Print Spring Tree
#8 Cappuccino – Alas, this is one thing on my list that I don’t make in my kitchen; but, the adventure of searching for a café and finding a perfect cappuccino with just the right amount of foamy milk on top merits a place on my list.
#7 Recipe Police – When I wrote about the absence of fish in my pot of chowder I boldly proclaimed that the recipe police would not come to my kitchen to give me a ticket. Little did I know that a Recipe Policeman, in the form of a phone call from an anonymous reader, would phone me and issue a warning that I had neglected to add thyme to the pot. I got away with a warning but I have been careful to add thyme to chowder since then.
#6 Pasta with Raisins and Pine Nuts – So simple, so quick, so delicious! While I waited for the pasta water to come to a boil, I sauteed one clove of garlic in a large frying pan with one tablespoon of unsalted butter and one tablespoon of olive oil. When the garlic had softened but not browned, I added a quarter of a cup of pine nuts. When the nuts where toasted, and the pasta was al dente, I drained the pasta, reserved a quarter of a cup of pasta water, added the pasta, generous handfuls of chopped flat leaf parsley and raisins, and a splash of the pasta water to the pan. I topped the pasta with the mere suggestion of ground cinnamon. Finito!
#5 Chickpea Flour – I discovered that I could make a crisp flatbread by baking in a 450º oven a batter of one cup of chickpea flour, one and a half cups of water and a teaspoon of salt in a cast iron skillet with three tablespoons of oil. Seasoned with salt and a bit of curry powder, an ho-hum soup and toast dinner was transformed into a praise-worthy meal.
Print Summer Tree
#4 Heavy Cream – My favorite comes from local dairies and is not ultra-pasteurized. I like it on oatmeal with brown sugar, whipped, with no sugar added, as frosting on deep, dark, moist chocolate cake, and as a cold topper for broiled apricots, (a treat I learned from my dear friend Didi).
#3 The Open Air Market in Ortigia, Sicily – Chatting with Angelo Cappucio about fish for dinner, choosing blood oranges, smelling the smoky roasted artichokes, sampling wild strawberries, olives, salami and chocolate from Modica is the best way to figure out “What’s for dinner?”
#2 Making Cheese in Sicily – Near the top of my list is the morning I spent in the cheese shop in Ortigia, making cheese with Andrea Borderi. I was welcomed into the small kitchen in the back of the shop, wrapped in an apron and put to work. I learned how to cut, ladle and knead curds as we made ricotta and mozzarella. I make a simple breakfast of a bowl of ricotta cheese, topped with a drizzle of Vermont honey and slices of orange when I’m wishing I were in Sicily.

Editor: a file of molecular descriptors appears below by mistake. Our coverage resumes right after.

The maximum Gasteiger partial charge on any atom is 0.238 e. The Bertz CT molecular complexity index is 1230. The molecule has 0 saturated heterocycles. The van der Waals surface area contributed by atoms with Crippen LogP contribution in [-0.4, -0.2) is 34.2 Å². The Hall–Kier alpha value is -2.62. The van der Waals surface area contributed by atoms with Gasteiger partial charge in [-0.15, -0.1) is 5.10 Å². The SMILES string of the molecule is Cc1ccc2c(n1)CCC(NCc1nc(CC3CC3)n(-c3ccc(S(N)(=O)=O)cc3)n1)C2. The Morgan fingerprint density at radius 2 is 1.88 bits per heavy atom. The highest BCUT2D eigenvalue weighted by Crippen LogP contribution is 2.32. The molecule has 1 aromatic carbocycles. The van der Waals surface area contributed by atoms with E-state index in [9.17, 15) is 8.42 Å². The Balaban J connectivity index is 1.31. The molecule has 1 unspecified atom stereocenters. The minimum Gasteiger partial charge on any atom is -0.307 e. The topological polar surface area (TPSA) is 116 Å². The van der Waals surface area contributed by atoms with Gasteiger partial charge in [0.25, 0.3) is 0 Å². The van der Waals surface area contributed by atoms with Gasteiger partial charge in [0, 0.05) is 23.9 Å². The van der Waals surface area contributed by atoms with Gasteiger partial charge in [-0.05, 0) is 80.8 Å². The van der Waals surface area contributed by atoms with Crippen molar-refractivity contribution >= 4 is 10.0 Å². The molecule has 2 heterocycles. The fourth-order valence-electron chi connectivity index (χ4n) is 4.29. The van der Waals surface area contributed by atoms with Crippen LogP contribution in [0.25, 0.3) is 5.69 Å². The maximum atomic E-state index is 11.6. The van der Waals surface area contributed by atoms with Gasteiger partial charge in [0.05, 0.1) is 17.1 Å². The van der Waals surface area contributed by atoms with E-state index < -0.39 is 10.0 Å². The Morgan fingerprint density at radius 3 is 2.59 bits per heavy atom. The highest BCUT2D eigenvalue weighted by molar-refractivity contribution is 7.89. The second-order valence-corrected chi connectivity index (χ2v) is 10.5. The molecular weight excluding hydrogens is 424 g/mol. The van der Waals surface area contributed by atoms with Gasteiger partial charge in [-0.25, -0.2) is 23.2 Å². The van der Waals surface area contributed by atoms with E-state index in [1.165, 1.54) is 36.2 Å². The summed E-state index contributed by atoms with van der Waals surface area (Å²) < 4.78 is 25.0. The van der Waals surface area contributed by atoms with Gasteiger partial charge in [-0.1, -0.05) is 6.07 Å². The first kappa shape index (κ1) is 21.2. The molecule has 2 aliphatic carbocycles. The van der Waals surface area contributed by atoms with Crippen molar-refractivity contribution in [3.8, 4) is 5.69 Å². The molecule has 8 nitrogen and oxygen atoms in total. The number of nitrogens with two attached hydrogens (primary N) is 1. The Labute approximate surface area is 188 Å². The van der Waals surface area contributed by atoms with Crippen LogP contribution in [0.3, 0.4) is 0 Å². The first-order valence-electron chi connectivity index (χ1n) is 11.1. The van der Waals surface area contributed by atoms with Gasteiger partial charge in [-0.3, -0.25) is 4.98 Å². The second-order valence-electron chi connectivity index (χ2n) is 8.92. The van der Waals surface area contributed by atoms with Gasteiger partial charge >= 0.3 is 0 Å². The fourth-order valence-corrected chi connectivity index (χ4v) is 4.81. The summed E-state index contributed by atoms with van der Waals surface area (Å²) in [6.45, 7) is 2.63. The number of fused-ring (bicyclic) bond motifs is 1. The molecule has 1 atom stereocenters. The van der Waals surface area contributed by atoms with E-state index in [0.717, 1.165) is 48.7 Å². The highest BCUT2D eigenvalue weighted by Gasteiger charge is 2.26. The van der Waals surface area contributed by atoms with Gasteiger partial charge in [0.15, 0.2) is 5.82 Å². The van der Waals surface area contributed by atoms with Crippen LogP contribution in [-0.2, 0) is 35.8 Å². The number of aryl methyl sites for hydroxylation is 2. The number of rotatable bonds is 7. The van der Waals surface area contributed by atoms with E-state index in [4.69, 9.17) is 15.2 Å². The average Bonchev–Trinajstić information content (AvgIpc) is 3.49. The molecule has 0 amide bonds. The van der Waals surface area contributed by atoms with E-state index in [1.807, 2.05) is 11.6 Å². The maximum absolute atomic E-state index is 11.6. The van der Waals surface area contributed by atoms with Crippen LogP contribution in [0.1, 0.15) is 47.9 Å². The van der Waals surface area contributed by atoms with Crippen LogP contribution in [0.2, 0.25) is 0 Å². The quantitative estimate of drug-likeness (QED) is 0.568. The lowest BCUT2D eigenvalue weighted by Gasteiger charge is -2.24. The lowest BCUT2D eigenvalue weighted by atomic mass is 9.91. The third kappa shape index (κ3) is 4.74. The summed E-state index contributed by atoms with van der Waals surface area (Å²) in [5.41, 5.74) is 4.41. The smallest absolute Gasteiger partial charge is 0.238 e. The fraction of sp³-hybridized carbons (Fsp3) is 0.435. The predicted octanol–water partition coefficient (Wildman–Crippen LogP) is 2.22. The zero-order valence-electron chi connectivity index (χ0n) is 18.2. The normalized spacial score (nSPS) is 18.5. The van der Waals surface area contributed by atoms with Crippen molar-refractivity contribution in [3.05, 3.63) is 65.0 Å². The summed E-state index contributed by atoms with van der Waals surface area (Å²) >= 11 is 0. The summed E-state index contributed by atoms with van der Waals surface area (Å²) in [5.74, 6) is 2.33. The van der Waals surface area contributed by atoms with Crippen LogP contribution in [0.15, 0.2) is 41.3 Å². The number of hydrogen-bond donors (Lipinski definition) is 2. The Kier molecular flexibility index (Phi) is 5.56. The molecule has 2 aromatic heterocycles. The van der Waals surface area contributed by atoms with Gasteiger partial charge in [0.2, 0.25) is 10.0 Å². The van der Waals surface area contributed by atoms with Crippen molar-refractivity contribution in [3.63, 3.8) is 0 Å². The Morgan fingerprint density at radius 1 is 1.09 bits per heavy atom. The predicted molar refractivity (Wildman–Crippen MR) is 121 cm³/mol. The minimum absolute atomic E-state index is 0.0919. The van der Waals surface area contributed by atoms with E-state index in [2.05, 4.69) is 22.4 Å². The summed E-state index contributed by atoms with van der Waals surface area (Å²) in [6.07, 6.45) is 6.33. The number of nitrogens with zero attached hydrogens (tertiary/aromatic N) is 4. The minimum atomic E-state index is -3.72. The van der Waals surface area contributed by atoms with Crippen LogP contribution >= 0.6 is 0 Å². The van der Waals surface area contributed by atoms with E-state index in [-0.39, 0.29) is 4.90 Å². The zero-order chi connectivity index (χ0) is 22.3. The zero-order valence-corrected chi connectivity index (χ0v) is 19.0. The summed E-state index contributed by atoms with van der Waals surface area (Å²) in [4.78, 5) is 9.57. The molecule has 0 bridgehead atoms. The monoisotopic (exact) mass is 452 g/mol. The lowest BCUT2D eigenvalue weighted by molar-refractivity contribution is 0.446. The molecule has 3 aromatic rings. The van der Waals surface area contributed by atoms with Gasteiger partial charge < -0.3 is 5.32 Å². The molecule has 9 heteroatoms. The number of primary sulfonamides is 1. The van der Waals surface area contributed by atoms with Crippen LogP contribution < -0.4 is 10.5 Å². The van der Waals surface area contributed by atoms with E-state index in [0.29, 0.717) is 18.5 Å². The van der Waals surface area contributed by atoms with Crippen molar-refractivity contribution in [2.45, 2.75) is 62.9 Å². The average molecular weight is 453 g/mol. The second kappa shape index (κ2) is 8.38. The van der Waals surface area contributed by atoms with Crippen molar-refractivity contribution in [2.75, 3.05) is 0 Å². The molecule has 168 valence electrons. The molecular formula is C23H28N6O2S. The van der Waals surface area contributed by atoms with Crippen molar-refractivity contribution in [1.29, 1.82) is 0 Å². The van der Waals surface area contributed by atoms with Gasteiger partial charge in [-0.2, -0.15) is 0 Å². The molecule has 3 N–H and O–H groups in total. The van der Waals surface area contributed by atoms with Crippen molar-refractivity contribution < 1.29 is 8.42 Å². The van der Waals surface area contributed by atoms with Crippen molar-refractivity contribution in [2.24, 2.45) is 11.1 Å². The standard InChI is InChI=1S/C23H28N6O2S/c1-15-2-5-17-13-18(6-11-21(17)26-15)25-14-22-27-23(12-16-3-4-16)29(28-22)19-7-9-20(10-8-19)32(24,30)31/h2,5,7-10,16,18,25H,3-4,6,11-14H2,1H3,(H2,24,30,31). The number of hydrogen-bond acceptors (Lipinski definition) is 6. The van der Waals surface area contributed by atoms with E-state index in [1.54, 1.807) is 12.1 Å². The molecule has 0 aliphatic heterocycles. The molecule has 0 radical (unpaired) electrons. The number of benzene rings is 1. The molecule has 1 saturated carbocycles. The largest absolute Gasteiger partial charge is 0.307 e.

Print Fall Tree
#1 Contact from Friends – I am cheered and delighted when I hear from friends, whether old or new, by email, telephone and even snail mail. It doesn’t matter if the message is lavish praise, a complaint, or a correction – you are there, reading what I write, cooking what I cook, improvising, improving recipes and sharing your discoveries. You bring me joy. Thank you and please stay in touch.
Soon it will be Cooking Season. Thanksgiving is coming and then there’s December, filled with family birthdays, parties and holidays. Lots of time will be spent at the market gathering food to refill the fridge and pantry.
There will be weeks of marathon of mixing, stirring, slicing, dicing, creaming and blending. It was time to make meals that are simple to prepare, have a limited number of ingredients and are even better the second time around. Corn Chowder is one way to do that. … read more
I’ve traveled to Brighton, a seaside town sixty miles south of London, to visit my son Matthew while his wife, Alison, is in Australia on a business trip. Weekday mornings we take the train to the university where Matthew is teaching and we work – he writes and I write. We meet for mid-morning tea, lunch and mid-afternoon tea before heading home. During, between and after meals, our conversations regularly turn to food.
Matthew and Alison have a “veg” box from Riverford Farm delivered every Thursday. The organic vegetables and fruit come in a reusable cardboard box and are accompanied by seasonal recipes and news from the farm. The “veg” box, augmented with a bit of meat or fish, milk, cheese and eggs and miscellaneous items like fresh ginger and hot peppers from the grocer at the train station, is the center of their healthy and sustainable diet. This week’s box had leeks, cabbage, broccoli, carrots, parsnips, fennel, potatoes, onions and baby bok choy.
On Thursday, we had “veg” box stir-fry and bok choy with black beans for dinner. Here’s how Matthew did it: … read more